A toy is a universal symbol of play – a time when a child’s senses are engaged, creativity is sparked, and joy is prevalent. Capturing these qualities and bringing job through toys is the latest outreach of the Herby Ham Activity Center’s Project Grace charity program.
“Toys of Grace is a product of Project Grace, which is an outreach to children and teens who are ill, experienced trauma, or have been removed from their homes,” said Herby Ham Activity Center director Sue Rankin.
Project Grace began in the spring of last year, and currently consists of quilts of grace and yarns of grace – initiatives that present hand-crotchet hats and booties along with quilted blankets to children in crisis, in partnership with the Bluebonnet Advocacy Center Court Appointed Special Advocates Program. The project recently donated its 150th quilt, Rankin said.
Expanding their reach, the Center will be utilizing the wood shop to make wooden toy cars.
Rankin said the idea came to her after praying on ways to expand the use of the wood shop. Her research led her to Alton Thacker, of Tiny Tim’s Foundation for Kids, a non-profit built around the dream of bringing a smile to as many children’s faces as possible.
Based in Utah, the foundation coordinates with volunteers in the community to make toys for children – at the rate of 64,000 toys every year.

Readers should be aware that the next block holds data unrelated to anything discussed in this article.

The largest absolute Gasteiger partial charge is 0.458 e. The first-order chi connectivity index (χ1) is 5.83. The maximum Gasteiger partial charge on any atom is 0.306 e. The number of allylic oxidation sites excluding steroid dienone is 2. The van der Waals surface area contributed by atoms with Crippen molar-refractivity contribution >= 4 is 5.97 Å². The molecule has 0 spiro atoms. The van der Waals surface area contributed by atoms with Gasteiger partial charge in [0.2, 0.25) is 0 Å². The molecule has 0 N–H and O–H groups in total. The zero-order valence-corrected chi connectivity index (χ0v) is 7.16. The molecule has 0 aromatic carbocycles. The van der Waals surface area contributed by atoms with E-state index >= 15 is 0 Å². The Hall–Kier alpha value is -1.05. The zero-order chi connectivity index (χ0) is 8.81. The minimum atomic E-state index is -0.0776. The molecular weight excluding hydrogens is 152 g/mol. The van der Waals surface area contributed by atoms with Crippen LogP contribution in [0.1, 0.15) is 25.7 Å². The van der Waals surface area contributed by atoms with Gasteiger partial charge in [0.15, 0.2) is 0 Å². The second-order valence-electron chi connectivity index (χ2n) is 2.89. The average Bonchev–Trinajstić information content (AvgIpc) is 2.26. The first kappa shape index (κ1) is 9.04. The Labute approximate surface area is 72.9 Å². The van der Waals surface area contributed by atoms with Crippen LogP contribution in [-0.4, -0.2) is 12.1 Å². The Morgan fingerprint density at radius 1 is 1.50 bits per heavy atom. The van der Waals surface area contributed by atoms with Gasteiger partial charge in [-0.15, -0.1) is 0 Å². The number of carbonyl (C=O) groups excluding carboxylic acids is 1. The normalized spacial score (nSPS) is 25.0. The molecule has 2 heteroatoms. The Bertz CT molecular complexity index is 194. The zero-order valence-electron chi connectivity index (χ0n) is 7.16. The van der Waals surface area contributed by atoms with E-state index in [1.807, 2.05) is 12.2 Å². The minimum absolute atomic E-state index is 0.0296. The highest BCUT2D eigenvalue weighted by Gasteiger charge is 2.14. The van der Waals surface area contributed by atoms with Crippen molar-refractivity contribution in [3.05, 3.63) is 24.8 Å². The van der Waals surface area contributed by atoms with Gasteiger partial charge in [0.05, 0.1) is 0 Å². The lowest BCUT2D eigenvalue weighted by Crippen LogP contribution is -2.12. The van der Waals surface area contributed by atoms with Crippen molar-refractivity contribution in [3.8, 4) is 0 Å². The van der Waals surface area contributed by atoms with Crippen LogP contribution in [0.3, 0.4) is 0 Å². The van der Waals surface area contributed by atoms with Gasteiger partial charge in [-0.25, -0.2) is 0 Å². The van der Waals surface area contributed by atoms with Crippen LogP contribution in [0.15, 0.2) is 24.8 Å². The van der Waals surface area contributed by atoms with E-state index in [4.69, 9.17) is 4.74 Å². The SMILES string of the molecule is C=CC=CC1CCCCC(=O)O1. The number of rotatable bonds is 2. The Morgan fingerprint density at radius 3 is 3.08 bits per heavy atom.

“I’ve reached out to Thacker about help with a design for the cars,” said Rankin.
She has also coordinated with the Uvalde County Sheriff’s Office and Uvalde Memorial Hospital for distribution.
The organizations will have the toys to distribute to children as needed. “It’s a different kind of outreach; a toy car can even be given out during a routine traffic stop, if an officer sees that a child is frightened by the scenario,” Rankin said.
“People come to the center for self-improvement, through classes, exercise and community building. This project is a great way for us to give back, and what a better way than through kids,” explained Rankin, “and wooden cares have a timeless quality.”
Volunteers are needed for making the cars, painting them and assembly.
“It’s not necessary to be a carpenter to be involved in this program – just like Quilts of Grace, where being a quilter is not a prerequisite – there is a job to be found with tasks such as ironing, and fabric sorting – the same applies here with the wooden toy project,” Rankin said.
For those participating in this program, the normal fee for woodshop use will be waived.
They are also seeking donations of wood and non-toxic paint. Monetary donations can also help with material purchases.
The center is holding an information session on Tuesday at 6 p.m. for anyone interested in participating.
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